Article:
Joe Carter

We are very happy to announce our recent partnership with mixed media artist and designer Joe Carter. Our collaborators share the values we hold here at TOMORROW, and Joe aligns himself closely with environmental issues through a utopian vision of our natural world. In a recent discussion with the artist, he states “In my ideal world, people wouldn’t look up at politicians and policymakers, they’d look towards each other”. Through his creative practice, Joe forefronts a collaborative ethos of working together to build a more sustainable future.

Joe draws upon interests in quantum mechanics, futurism and science fiction, as well as a diverse range of artistic, musical and cinematic influences. His cross media explorations range from oil, ink and watercolour based paintings to more sculptural forms. For the last twenty years he has worked within the bespoke design business in London. His art is inspired by the design principals in Tom Sachs’ sculptural forms and the contemporary iconography employed by Ryan Mcginnis.

In his first solo debut, ‘Paintings, Sculpture’s and Films on the Theme of Multiple Meanings in the Moment’ (2014), Joe re-purposed cheap software, household paint and other found objects and materials in order to grant them a new lease of life. Amongst the exhibited works was ‘Red Kids’, a digital print and mixed media piece which places the younger generation at the core of building a better society.

This optimistic narrative was aptly encompassed in his most recent exhibition ‘The Science Fiction Society’ (2018) which took place on Hackney Road. The show comprised of twenty pieces which fused together abstract colour layers and the primitive act of mark making. Under the tag line ‘Escape your future…’, the exhibition text read ‘everything is complicated and contradictory and it all is happening at once… Step sideways in thinking about what is the value of today’.

Joe’s most recent works delineate abstract naturalistic landscapes. Joe has been influenced by cinematic depictions of nature, amongst them being Nicolas Roeg’s ‘Walkabout’. Released in the ‘golden age’ of alternative cinema, the new wave production is set against the rural Australian outback with sun-kissed landscapes and spectacular sunsets. The ‘Body Improvement’ series, which will be presented in Joe’s forthcoming exhibition, features flower silhouettes repeatedly layered over stains of turquoise and pastel pink hues. The simple motif contains a heightened sense of innocence and idealism, signalling towards a utopia free from man’s encroachment of our natural world.

Is there a change in your work since society has become increasingly aware of the world around us?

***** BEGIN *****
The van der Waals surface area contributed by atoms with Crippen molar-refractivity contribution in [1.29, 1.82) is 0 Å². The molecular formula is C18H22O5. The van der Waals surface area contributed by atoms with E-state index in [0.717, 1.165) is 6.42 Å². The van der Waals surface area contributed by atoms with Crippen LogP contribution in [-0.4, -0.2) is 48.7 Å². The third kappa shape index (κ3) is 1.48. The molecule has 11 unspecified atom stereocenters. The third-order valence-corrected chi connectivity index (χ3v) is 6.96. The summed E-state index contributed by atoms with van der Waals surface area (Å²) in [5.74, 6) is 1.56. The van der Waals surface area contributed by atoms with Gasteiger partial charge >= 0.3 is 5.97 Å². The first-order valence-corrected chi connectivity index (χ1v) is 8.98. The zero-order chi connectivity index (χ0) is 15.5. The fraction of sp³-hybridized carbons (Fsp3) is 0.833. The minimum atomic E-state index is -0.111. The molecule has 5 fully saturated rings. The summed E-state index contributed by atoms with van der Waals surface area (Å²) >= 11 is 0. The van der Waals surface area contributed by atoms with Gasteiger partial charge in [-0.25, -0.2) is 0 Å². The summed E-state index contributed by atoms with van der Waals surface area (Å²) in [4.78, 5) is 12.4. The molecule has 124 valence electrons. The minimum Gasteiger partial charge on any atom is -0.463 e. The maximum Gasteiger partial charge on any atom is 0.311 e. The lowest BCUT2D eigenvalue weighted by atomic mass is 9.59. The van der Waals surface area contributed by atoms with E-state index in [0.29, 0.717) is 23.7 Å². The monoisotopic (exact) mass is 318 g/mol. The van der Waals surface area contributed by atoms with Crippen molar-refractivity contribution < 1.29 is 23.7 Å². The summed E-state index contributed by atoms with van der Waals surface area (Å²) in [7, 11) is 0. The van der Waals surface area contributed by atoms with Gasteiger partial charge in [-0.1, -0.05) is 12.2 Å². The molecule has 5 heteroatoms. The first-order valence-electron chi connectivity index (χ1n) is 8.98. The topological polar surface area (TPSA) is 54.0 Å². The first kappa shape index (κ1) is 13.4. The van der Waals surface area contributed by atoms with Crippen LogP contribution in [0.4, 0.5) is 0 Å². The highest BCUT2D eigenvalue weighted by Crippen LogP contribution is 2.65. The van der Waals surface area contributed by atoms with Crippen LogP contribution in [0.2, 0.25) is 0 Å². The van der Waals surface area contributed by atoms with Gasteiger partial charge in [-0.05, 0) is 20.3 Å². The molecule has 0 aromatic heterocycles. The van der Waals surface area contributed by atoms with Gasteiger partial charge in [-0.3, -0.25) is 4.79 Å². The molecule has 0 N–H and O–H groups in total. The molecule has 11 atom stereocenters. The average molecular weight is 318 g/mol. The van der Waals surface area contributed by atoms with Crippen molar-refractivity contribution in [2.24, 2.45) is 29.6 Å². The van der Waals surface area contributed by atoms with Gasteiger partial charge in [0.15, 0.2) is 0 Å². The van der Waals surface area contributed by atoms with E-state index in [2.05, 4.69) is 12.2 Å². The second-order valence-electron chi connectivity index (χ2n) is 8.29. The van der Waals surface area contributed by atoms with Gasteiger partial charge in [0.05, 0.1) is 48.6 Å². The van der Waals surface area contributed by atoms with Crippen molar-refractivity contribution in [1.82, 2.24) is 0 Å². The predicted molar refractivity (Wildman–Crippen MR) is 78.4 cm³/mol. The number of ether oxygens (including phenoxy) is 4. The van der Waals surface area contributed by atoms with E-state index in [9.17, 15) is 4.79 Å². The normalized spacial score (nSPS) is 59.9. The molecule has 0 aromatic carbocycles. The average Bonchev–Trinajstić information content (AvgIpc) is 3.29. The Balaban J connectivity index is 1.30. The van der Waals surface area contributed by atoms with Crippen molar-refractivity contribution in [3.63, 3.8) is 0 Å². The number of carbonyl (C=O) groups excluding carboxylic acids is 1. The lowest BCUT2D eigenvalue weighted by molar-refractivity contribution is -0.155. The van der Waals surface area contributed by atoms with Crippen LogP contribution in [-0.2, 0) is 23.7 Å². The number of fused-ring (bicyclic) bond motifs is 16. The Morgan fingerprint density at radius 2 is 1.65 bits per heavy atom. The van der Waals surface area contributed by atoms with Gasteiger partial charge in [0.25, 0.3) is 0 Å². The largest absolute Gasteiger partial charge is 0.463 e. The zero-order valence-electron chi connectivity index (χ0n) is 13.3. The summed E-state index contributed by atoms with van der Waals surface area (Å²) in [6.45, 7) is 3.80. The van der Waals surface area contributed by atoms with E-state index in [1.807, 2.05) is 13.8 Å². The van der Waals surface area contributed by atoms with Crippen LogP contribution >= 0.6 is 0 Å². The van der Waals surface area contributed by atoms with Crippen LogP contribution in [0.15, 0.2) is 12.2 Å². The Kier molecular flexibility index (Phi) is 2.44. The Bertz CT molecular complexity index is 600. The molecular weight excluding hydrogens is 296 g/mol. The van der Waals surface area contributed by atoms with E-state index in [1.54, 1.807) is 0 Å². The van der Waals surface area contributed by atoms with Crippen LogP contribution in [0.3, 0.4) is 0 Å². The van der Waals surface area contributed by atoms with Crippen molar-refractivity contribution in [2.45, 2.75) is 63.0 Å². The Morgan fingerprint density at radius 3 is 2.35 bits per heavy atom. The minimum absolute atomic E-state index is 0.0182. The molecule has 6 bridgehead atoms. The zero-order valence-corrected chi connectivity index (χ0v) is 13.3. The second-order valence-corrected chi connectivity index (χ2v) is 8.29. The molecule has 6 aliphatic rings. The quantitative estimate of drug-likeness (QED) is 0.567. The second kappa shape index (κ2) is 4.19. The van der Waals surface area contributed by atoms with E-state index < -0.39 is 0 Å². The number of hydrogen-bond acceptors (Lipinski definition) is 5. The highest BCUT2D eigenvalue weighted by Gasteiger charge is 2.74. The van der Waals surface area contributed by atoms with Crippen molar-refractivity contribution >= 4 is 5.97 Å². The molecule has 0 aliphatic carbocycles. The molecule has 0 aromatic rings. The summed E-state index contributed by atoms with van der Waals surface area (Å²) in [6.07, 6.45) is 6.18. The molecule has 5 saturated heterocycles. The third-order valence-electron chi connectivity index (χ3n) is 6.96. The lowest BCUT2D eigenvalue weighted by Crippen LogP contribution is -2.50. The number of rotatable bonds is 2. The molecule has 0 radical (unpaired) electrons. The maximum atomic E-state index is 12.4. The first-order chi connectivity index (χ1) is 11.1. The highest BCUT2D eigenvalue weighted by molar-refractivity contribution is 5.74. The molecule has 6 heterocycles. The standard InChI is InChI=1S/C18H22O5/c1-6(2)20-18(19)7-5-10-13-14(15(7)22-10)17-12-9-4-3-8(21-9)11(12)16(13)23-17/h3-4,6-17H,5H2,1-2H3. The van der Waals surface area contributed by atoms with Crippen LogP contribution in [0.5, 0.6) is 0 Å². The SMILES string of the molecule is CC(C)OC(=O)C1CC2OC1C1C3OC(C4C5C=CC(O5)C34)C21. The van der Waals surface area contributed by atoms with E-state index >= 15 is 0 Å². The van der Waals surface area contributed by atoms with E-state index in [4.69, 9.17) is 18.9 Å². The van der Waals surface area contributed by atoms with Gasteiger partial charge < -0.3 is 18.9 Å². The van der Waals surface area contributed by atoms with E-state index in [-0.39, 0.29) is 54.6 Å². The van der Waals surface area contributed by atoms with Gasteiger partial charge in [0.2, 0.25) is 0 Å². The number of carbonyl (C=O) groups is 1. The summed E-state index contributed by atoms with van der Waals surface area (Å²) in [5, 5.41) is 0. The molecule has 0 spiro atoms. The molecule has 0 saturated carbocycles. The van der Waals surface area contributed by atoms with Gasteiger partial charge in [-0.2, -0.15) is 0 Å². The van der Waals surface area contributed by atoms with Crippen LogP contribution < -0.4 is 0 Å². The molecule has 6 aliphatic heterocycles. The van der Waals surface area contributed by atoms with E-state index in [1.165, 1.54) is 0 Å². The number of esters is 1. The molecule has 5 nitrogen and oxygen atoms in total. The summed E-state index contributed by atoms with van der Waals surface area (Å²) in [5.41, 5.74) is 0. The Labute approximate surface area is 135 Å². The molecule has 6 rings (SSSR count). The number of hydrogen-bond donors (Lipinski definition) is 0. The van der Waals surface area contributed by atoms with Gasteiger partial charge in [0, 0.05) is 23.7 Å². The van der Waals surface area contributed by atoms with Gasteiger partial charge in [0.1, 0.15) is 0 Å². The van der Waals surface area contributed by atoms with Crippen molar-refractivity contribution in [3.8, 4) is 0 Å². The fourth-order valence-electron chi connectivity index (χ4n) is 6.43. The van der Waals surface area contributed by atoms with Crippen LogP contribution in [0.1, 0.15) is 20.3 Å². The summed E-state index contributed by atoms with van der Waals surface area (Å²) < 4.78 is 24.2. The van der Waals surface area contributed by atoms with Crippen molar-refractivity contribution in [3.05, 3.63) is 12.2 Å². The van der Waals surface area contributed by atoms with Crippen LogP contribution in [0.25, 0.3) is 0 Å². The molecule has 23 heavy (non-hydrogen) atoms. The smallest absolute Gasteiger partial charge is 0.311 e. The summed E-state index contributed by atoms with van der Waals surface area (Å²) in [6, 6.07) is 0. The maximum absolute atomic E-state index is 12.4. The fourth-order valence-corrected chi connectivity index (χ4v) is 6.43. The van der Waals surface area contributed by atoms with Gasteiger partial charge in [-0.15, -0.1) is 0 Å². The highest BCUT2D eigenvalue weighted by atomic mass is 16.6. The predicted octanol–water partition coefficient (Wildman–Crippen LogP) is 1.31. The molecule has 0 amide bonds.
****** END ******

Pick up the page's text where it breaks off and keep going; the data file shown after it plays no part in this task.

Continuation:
My work has always been concerned with the world around us and the effect we have on it and it on us, but I think over the last few years where social issues have really come to the fore and environmental situations undeniably more intense and urgent I think my work has developed so it takes the group as a starting point rather than the individual. I think this shift in focus has been key in its development and I’m very happy with where it is going because of that.

Is there a message you aim to portray through your work, or feeling you want to provoke?

Examining, reflecting and expanding past and present social conditions gives us direct access to the values of the future and allows us the strange modern luxury of being able to conjure and be involved in these future values now. The world is complexed, contradictory and frustrating but it is the reaching out to understand that counts.

What are your biggest influences?

Its hard to overstate the influence of music and film on my work. The power of sound and image to work on us and change us along with the cyclical and fleeting nature of that relationship is something which i don’t think I will every fully grasp, but trying to is great fun.

What are you currently reading, listening to or watching that inspires your work?

I’ve just finished reading The Undoing Project by Michael Lewis which is excellent, Wes Baggaley's show on Rinse is a good listen and Peter Strickland’s films are always a good watch. Joe is currently looking for the venue for his new show which has the working title of Body Improvement, details at

Explain your thoughts and process behind the Red Kids design.

The piece is always a favourite when exhibited. I think because it treads the line well between being prescriptive and open ended in its interpretation which as far as my practice goes makes it a very successful piece. When it came to this project it immediately jumped out as a perfect fit in relation to the cause it is aiming to promote and the context in which it is being used.

About Our Collaboration

Created in support of Refugee Action, an independent national charity founded that provides advice and support to refugees and asylum seekers in the UK and campaigns for a fairer asylum system.

50% of proceeds shared and donated between Refugee Action and Joe Carter.


Collection Closed.